By Nathan Bierma
Content & Context
• "Cast behind you all conformity, and acquaint men at first hand with Deity," implored Ralph Waldo Emerson in an impolite address to the Harvard Divinity School in 1837. In one of the new volumes commemorating Emerson's 200th birthday, says John Updike in the New Yorker, this famous address is taken as an illustration of Emerson's deep–seated distaste for the Boston establishment, which he saw as steeped in sterile Unitarianism. Emerson was "a disbeliever in 'foolish consistency,' " Updike writes, and uttered the above anti–conformity credo after a devastating critique of the Church. But Updike's profile suggests Emerson's contempt was more cheerful than caustic, less a personal vendetta against his alma mater than a pursuit of—in Updike's words—"spontaneity over convention, vitality over formality, luck and newness over system." This makes it easier to appreciate Emerson even when he wandered into the nebulous environs of existentialism, worshipping "sublime thoughts" and "the active soul," waiting for "the huge world [to] come round." Full story
• Brash and brilliant, Malcolm Muggeridge led a "lifelong campaign against high–minded earnestness," writes Roger Kimball in an illuminating profile in the New Criterion. Although Muggeridge's 100th birthday this year has drawn a spurt of renewed interest in him (helped along by the reissue of Gregory Wolfe's nuanced biography, reviewed here by Christopher Hitchens), Kimball doubts it will last, and says that's too bad. "Muggeridge is a tonic force, well worth resuscitating. He could be crankish. … [But] often he was incandescently perceptive. Above all he provided an intelligent admonitory voice, a voice against the grain of received opinion, urging caution, broadcasting unwelcome truths, nudging his interlocutors beyond the warm circle of their self–absorption." Full story The profile seems to validate Muggeridge's stated ambition, as quoted in Christianity Today. "I should like my light to shine, even if only very fitfully, like a match struck in a dark, cavernous night and then flickering out."
Earlier in this weblog: Roger Kimball on Juvenal, the Roman satirist (fourth item here)
• Even before I came upon these two well–written profiles, I'd been doing some thinking about contrarians and conventional wisdom. Why is it so natural for us to admire the attitudes (if not all of the ideas) of Emerson and Muggeridge? We cheer on Emerson as he tells off his stuffy Harvard audience and Muggeridge as he belittles fatuous British politicians, even though most of us would never dream of doing so ourselves (publicly, anyway). We love our prophets for telling it like it is and turning propriety on its head. What was Christ if not the ultimate contrarian? ("You have heard … but I tell you … ") And yet my admiration is tempered by my distrust of the self–righteousness that consistent contrarianism seems to require. What kind of auto–centric universe must you live in to constantly declare, "I know better than everyone else!" Maybe it's the Calvinist in me, paralyzed by the awareness of my own brokenness, or my Midwestern predilection for modesty over mouthiness. Although we may observe too much conformity, convention, and comfort in modern society—among Christians as much as anyone, despite our supposed status as "strangers in a strange land"—we are equally repelled by the posturing prophets, the easy–answer televangelists, the know–it–all talk show hosts, and the self–absorbed artists of our day. Emerson and Muggeridge were easiest to love when they were restless for truth—hard–earned truth—more than self–promotion, when their contrarian impulses stemmed not from superiority complexes but from sheer dread of the ways humans perpetuate complacency when they organize.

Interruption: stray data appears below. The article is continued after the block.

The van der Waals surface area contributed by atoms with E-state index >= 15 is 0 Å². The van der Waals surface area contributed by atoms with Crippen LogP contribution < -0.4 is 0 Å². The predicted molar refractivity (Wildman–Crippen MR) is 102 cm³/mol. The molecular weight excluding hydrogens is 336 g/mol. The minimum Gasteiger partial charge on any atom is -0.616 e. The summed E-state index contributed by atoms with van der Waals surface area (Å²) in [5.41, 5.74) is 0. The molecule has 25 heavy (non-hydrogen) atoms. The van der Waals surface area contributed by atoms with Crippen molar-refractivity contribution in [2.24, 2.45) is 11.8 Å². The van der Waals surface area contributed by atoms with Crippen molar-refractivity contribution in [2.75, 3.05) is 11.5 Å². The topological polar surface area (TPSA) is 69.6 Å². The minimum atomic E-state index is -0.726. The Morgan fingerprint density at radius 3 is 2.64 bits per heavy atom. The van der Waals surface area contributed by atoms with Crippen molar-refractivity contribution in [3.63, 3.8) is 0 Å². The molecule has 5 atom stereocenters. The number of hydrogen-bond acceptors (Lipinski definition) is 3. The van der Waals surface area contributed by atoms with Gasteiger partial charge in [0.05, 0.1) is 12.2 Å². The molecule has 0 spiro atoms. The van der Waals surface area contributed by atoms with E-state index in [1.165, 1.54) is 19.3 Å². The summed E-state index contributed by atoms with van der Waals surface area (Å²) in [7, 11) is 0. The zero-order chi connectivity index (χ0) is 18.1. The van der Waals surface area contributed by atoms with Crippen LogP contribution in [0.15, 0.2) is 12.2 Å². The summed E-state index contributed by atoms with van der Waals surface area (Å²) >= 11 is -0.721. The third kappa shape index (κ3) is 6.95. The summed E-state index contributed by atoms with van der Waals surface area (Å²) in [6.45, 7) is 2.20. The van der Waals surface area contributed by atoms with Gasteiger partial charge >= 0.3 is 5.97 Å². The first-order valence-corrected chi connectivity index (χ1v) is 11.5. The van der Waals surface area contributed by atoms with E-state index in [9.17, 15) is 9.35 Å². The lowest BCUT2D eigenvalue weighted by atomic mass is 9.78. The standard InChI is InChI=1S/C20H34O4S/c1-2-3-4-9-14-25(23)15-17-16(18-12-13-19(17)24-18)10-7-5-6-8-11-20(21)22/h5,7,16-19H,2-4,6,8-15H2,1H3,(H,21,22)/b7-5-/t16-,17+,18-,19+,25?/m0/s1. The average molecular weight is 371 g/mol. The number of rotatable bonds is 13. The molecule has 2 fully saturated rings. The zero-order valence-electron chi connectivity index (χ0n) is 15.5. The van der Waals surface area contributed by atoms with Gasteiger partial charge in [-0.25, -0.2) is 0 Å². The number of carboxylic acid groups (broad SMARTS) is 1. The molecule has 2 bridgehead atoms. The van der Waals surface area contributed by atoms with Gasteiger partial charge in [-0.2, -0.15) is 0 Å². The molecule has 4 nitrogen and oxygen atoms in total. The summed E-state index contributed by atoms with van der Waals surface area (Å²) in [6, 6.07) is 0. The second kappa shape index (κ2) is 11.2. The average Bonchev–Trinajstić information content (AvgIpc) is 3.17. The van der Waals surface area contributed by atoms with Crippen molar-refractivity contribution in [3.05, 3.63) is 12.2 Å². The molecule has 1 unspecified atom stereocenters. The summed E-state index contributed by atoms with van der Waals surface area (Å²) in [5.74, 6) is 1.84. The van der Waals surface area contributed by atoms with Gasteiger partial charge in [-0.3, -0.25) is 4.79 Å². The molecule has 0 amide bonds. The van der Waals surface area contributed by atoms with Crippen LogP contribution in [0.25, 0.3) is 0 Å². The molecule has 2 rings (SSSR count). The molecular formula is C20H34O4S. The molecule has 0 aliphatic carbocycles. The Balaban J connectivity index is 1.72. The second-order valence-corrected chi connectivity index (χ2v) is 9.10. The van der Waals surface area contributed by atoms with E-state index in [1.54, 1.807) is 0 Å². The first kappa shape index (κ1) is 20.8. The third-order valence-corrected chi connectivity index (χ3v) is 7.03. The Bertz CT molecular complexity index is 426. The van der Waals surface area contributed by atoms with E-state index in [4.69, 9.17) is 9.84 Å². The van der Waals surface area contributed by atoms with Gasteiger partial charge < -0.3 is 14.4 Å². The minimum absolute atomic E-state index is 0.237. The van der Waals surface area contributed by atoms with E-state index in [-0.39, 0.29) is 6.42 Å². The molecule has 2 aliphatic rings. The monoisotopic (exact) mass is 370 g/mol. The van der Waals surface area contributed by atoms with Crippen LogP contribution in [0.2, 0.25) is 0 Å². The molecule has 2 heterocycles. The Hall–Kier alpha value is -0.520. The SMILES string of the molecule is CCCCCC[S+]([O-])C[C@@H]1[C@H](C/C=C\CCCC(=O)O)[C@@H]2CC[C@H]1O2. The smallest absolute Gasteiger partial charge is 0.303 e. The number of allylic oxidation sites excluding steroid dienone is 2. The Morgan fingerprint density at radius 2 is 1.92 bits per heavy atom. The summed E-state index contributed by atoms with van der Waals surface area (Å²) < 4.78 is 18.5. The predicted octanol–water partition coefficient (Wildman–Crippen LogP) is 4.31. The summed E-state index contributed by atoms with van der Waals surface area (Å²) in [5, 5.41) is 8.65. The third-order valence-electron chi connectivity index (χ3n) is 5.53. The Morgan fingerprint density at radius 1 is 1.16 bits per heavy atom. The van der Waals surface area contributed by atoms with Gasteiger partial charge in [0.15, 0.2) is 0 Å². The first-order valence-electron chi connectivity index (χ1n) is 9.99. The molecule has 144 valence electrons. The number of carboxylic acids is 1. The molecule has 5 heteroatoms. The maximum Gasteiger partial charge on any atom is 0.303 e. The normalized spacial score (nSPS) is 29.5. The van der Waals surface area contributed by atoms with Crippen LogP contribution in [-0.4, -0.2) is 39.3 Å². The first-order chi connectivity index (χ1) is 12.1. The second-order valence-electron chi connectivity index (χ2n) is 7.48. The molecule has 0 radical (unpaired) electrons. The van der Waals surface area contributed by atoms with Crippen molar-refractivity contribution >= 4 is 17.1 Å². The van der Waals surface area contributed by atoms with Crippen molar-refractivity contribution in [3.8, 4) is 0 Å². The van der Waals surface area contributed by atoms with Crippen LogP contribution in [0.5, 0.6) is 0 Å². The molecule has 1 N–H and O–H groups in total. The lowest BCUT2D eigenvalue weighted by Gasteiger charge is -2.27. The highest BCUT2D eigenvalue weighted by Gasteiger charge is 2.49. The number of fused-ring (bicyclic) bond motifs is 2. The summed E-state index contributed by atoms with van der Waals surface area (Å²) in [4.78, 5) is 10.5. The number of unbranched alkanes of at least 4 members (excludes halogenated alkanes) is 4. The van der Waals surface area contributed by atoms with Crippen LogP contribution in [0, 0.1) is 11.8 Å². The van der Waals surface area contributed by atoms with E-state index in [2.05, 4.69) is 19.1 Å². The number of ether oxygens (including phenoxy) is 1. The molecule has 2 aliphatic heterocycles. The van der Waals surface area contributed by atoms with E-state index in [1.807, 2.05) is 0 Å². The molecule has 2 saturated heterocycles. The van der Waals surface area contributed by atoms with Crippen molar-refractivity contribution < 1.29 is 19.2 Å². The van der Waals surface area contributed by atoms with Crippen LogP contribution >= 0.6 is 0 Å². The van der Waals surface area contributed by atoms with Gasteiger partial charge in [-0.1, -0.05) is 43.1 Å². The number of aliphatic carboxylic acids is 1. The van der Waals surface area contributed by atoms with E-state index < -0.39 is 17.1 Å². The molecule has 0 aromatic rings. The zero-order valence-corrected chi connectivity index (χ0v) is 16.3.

From the Washington Post
RAMALLAH, West Bank — Wajih Ibrahim reveled in the smorgasbord of games before him: He shot miniature basketballs through a hoop, dashed to a nearby video game, then darted to the football table. "I've never been able to go to a place like this to have fun," the boisterous 12–year–old Palestinian gushed during a pause in his manic romp through the kiddie land of the first Western–style shopping mall in the Palestinian territories. … By American standards, the two–level Plaza shopping center that opened last month on the dusty edge of Ramallah's commercial district is modest, at best. By Palestinian measures, it is revolutionary—an oasis of civility and modernity in a desert of violence, economic devastation and psychological gloom. Full story